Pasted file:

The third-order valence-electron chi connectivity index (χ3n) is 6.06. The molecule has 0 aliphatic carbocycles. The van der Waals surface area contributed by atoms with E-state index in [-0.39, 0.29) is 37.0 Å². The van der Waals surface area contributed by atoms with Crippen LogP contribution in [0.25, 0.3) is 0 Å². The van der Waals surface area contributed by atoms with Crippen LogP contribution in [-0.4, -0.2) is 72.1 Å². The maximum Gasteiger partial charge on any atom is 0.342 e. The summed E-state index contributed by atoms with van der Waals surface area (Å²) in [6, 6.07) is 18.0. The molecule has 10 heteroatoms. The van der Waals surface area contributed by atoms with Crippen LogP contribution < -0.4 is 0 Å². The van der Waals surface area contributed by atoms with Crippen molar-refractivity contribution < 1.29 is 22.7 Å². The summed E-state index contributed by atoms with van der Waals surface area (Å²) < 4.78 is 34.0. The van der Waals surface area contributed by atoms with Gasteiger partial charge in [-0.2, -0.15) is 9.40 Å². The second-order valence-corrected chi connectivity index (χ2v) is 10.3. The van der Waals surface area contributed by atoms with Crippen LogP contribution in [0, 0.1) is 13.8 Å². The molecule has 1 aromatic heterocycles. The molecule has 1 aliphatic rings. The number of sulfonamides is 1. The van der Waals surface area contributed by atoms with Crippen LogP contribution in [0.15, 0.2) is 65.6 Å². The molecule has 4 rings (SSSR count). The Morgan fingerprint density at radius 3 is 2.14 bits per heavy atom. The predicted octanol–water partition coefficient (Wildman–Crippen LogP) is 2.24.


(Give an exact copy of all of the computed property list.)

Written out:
The third-order valence-electron chi connectivity index (χ3n) is 6.06. The molecule has 0 aliphatic carbocycles. The van der Waals surface area contributed by atoms with E-state index in [-0.39, 0.29) is 37.0 Å². The van der Waals surface area contributed by atoms with Crippen LogP contribution in [0.25, 0.3) is 0 Å². The van der Waals surface area contributed by atoms with Crippen LogP contribution in [-0.4, -0.2) is 72.1 Å². The maximum Gasteiger partial charge on any atom is 0.342 e. The summed E-state index contributed by atoms with van der Waals surface area (Å²) in [6, 6.07) is 18.0. The molecule has 10 heteroatoms. The van der Waals surface area contributed by atoms with Crippen LogP contribution < -0.4 is 0 Å². The van der Waals surface area contributed by atoms with Crippen molar-refractivity contribution < 1.29 is 22.7 Å². The summed E-state index contributed by atoms with van der Waals surface area (Å²) < 4.78 is 34.0. The van der Waals surface area contributed by atoms with Gasteiger partial charge in [-0.2, -0.15) is 9.40 Å². The second-order valence-corrected chi connectivity index (χ2v) is 10.3. The van der Waals surface area contributed by atoms with Crippen LogP contribution in [0, 0.1) is 13.8 Å². The molecule has 1 aromatic heterocycles. The molecule has 1 aliphatic rings. The number of sulfonamides is 1. The van der Waals surface area contributed by atoms with Crippen LogP contribution in [0.15, 0.2) is 65.6 Å². The molecule has 4 rings (SSSR count). The Morgan fingerprint density at radius 3 is 2.14 bits per heavy atom. The predicted octanol–water partition coefficient (Wildman–Crippen LogP) is 2.24.